In the last decade, we’ve witnessed the explosion of subscription-based “membership,” from movies, music, and audiobooks to elite global communities, razor blades, and dog food. While this phenomenon has been fueled in part by the growth of digital channels, targeted marketing, and the rise of the sharing economy, what’s ultimately driving companies across industries to adopt a version of this business model is the irresistible promise of recurring revenue and sustained customer loyalty.
Some speculate that this rising tide might lift all boats, nudging every business to become a subscription business. But as the last six months have shown, the impact of COVID-19 has been unevenly distributed; winners and losers are determined by how favorable their offering is to the everything-from-home context. While all companies are working to make their products and services remote-friendly, this can obscure the fundamental question of how to design a compelling and intentional membership proposition, one that can endure and flex to exogenous shocks. In this article, we’ll explore six levers for designing membership and fostering loyalty right now and in the future.
There is no one formula for designing a compelling membership offering. But membership should be more than a basic loyalty program. It must offer either exceptional rational value or deep emotional value.
Rational value implies tangible benefits: customers know exactly what they’re getting from the offering, and it’s easy and straightforward to justify and explain their continued loyalty. Emotional value is intangible but at least equally powerful. While it may not be quantifiable, it creates genuine connection that generates sustained engagement and loyalty.
There are various levers—value drivers to design a membership offering around—that ladder up to and provide rational or emotional value. Cost, convenience, and incentives and rewards provide rational value; identity, community, and experience provide emotional value.
One fundamental value proposition of a membership model is its ability to offer customers savings. By committing to a monthly or annual fee, subscription-based organizations can often afford to provide members with preferential pricing. This is the most basic element and value driver of a membership rooted in rational value.
One of the originators of the warehouse model, Costco offers members bulk quantities of goods at attractive prices. Costco prioritizes savings beyond other benefits, like high-touch customer service or an elevated store experience. And yet, Costco consistently receives top marks for customer satisfaction. They achieve this through an unwavering understanding and dedication to their key value proposition.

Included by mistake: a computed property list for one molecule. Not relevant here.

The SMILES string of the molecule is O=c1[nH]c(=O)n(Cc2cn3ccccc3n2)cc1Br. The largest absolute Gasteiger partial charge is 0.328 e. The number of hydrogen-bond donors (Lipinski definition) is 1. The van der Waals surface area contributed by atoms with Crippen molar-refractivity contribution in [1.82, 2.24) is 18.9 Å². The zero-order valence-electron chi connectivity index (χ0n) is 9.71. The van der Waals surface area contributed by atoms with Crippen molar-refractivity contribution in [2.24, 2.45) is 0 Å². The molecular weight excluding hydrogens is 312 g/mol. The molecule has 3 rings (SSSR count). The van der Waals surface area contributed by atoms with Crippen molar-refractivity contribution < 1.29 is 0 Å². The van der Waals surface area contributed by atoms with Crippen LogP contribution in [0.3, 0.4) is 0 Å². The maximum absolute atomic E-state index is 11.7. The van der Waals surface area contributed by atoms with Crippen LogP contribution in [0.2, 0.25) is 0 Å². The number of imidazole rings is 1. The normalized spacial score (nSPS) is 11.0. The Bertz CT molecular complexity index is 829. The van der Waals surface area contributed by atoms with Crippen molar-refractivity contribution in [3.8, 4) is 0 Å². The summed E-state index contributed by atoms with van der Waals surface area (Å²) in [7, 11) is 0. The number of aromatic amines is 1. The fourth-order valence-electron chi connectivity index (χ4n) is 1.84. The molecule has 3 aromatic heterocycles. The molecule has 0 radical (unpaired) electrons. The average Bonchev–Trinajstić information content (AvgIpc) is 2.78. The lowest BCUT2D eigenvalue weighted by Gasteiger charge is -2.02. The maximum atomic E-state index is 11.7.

Costco has been able to sustain a successful business rooted in cost savings because of significant economies of scale, which help create barriers of entry for potential competitors. In many other industries, attempts to define and differentiate a value proposition on price and discounts will almost inevitably lead to brutal competition and eventual commoditization. Accordingly, companies considering cost as a membership lever must carefully think through the strategic and viability implications within their particular market.
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As they say, time is money. As a source of rational value, convenience is as compelling as cost savings. In today’s convenience economy, technology is being leveraged to save time and effort in every market and pocket of daily life.
Amazon’s largest lever for rational value is the convenience it provides members. For an annual fee of $119, Amazon Prime members can get almost anything they could possibly need shipped to them in two days or (increasingly) less. This one benefit has allowed Amazon to forge a relationship with members that transcends loyalty to resemble something closer to dependence. This convenience proposition has become so powerful that it arguably provides members emotional value, too. Ask almost any new parent and they’ll probably rank Amazon somewhere between a utility and a member of the family. Providing rational value to such a degree that it also drives emotional value is a rare achievement, but demonstrates how impactful convenience can be.